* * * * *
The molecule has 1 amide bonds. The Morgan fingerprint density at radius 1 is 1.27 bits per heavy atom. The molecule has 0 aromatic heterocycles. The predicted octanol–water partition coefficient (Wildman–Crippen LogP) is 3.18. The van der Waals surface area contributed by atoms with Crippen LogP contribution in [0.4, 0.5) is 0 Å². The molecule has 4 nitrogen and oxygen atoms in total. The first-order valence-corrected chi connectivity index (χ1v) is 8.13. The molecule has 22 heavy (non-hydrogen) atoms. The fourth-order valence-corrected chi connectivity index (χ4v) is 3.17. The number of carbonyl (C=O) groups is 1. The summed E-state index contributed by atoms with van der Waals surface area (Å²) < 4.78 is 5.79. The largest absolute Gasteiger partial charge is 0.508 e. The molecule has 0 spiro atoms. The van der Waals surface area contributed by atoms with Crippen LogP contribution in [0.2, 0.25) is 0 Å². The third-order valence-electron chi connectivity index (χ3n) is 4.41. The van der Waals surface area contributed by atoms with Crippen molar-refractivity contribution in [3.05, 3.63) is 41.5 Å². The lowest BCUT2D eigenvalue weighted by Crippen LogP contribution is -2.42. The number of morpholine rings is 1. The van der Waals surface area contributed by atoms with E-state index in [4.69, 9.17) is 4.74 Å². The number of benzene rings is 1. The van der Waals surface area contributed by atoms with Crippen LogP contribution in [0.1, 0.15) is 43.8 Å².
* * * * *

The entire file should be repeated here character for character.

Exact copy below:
The molecule has 1 amide bonds. The Morgan fingerprint density at radius 1 is 1.27 bits per heavy atom. The molecule has 0 aromatic heterocycles. The predicted octanol–water partition coefficient (Wildman–Crippen LogP) is 3.18. The van der Waals surface area contributed by atoms with Crippen LogP contribution in [0.4, 0.5) is 0 Å². The molecule has 4 nitrogen and oxygen atoms in total. The first-order valence-corrected chi connectivity index (χ1v) is 8.13. The molecule has 22 heavy (non-hydrogen) atoms. The fourth-order valence-corrected chi connectivity index (χ4v) is 3.17. The number of carbonyl (C=O) groups is 1. The summed E-state index contributed by atoms with van der Waals surface area (Å²) < 4.78 is 5.79. The largest absolute Gasteiger partial charge is 0.508 e. The molecule has 0 spiro atoms. The van der Waals surface area contributed by atoms with Crippen LogP contribution in [0.2, 0.25) is 0 Å². The third-order valence-electron chi connectivity index (χ3n) is 4.41. The van der Waals surface area contributed by atoms with Crippen molar-refractivity contribution in [3.05, 3.63) is 41.5 Å². The lowest BCUT2D eigenvalue weighted by Crippen LogP contribution is -2.42. The number of morpholine rings is 1. The van der Waals surface area contributed by atoms with E-state index in [4.69, 9.17) is 4.74 Å². The number of benzene rings is 1. The van der Waals surface area contributed by atoms with Crippen LogP contribution in [0.1, 0.15) is 43.8 Å².